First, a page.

Understanding the Code Requirements for Fire Alarm System Notification
Getting people bombarded by today’s constant cacophony of sounds and stimuli to react to fire alarms with the urgency for which they were intended has become a critical challenge. Drawing their attention when it means the most demands providers strictly adhere to code and design and install systems to meet stringent requirements.
Since the beginning of time, man has used sound to communicate messages. From these early days the various sounds we communicated, patterns in which they were conveyed and the volume they produced had specifically different meanings to all who heard them. These principles of communication and the ability to notify someone of an important event really haven’t changed very much in all these years. The intent is the same: to notify others of an occurrence or condition. The understanding and perception of various notifications that can warn of imminent danger or create awareness of a particular occurrence or condition is vital.
In our world today the public is bombarded with so much sound, it’s hard to determine exactly what specific sounds mean. It is evident that society has become desensitized by the variety of clatter one hears throughout a day. Walking by a horn blasting without taking notice, endless beeping in the airport, the multitude of cellphone ringtones — it’s all just one great big din of NOISE!
As an industry, we also generate noise as it is often a key part of our job and a code requirement to make distinctive sounds. The sounds we produce from the fire alarm systems we install can be music to our ears, but what does it sound like to the general public? Is it loud enough to be heard? Is the message audible? Is it visually identifiable and recognized as fire alarm activation?
It is imperative that the fire alarm designer and installer be able to answer these essential questions. To do so it is important to first understand the requirements of codes associated with fire alarm system notification as it relates to design and installation.
4 Requirements for Audible Alerts
Based upon the building classification and usage, notification will differ greatly in how we display audible and visual signals. For example, a high-rise building or an area of assembly, such as a church, will require not only a visual signal but also a voice evacuation system that will deliver recorded or live instructions to the building occupants based upon the status of the fire alarm. These requirements are code driven based upon the building usage and occupancy level.
That is just one example of many types of occupancies that notification requirements must be met. Following are the primary requirements for audible notification appliances:
- A fire alarm system’s audible signal shall produce a sound level in any occupancy, 15dB above average ambient sound level in that occupancy. Average ambient sound is a measurement in a given occupancy that is measured during a 24-hour period and the average sound pressure is then figured.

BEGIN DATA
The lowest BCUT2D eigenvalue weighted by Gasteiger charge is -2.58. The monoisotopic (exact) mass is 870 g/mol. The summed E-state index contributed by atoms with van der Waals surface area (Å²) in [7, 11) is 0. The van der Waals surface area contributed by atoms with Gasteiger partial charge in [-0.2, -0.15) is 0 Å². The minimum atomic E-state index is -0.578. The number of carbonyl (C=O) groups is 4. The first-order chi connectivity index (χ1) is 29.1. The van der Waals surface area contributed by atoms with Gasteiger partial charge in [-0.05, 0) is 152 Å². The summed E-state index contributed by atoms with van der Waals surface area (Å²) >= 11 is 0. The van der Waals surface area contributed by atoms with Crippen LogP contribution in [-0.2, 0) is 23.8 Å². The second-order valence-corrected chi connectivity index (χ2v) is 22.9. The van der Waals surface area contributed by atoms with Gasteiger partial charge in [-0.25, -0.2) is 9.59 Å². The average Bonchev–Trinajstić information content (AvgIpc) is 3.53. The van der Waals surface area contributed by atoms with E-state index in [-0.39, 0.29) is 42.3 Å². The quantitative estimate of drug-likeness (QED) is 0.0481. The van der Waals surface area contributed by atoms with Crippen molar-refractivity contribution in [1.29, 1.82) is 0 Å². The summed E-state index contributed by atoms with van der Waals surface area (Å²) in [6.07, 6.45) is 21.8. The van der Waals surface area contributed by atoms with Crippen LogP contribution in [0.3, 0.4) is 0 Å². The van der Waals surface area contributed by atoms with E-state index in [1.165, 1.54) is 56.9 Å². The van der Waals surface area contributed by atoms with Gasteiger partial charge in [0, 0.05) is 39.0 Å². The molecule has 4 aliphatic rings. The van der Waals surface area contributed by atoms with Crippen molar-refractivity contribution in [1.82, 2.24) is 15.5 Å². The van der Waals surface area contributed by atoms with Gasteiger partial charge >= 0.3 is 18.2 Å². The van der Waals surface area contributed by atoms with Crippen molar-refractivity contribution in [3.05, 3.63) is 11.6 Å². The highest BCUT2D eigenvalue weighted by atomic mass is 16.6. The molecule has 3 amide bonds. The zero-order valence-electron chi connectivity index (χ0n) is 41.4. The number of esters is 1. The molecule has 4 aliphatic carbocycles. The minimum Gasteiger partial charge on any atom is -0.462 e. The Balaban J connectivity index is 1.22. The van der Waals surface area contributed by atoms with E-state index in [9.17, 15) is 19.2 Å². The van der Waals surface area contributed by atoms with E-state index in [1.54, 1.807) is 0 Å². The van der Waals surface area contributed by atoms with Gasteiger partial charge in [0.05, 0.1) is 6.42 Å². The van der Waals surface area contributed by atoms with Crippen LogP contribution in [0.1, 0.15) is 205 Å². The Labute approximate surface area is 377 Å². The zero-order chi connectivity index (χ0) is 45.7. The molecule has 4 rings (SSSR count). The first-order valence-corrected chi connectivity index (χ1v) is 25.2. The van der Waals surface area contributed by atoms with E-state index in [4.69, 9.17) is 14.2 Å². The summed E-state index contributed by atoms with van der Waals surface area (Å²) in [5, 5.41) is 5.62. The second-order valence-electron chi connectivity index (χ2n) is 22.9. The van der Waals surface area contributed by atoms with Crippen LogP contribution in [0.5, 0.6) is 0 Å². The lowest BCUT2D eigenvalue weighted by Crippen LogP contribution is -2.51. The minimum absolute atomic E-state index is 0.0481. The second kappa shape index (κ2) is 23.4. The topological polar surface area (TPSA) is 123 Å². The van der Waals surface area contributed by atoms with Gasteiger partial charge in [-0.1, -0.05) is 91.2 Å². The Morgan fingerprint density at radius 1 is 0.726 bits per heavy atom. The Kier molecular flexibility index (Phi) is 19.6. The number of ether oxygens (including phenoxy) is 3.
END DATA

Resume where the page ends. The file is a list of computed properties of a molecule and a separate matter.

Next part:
- The signal produced by the fire alarm shall be synchronized. The recognized evacuation signal is a temporal 3, which produces a specific time on and time off pattern. If the synchronization is not exact the sound produced will unintelligible to the listener.
- Sleeping rooms shall have a minimum sound pressure level produced by the fire alarm system of 75dB measured at the pillow head, or 15dB above average ambient sound, whichever is greater.
- A visual signal shall be added to the notification circuit if the sound pressure levels of 105dB or greater in the occupancy is measured, or a shutdown of the source of this dB level.
Making the Public Take Notice
The essence and purpose of the audible notification signals we produce from a fire alarm control panel is to safely alert, notify and evacuate occupants of a building to safety. Early detection and notification saves lives. But there is much more that needs to be considered. Conditions of varying nature require other types of systems to be employed to alert and notify.
Sound of a varying nature will get attention. If it is distinctive from any other sound that might be in the area of notification then public awareness should prevail and take note.
As touched on at the outset, when the public encounters the sounds and signals we produce from a fire alarm control system do they understand what that noise is? Is it annoying to them? Do they decide to take action into their own hands and destroy the units that are making this noise, rendering them useless? In some cases vandalism is the only way to eliminate the sound.
Is the public unaffected by the sound the fire alarms are producing, not giving any regard to their safety? Perhaps they recite the familiar refrain, “It’s the noise from that darn fire alarm system again! It has been going off so many times that I wish someone would shut it off completely!” How many times have you heard that from someone? Complacency, lack of instruction or just complete disregard could be a matter of life or death.
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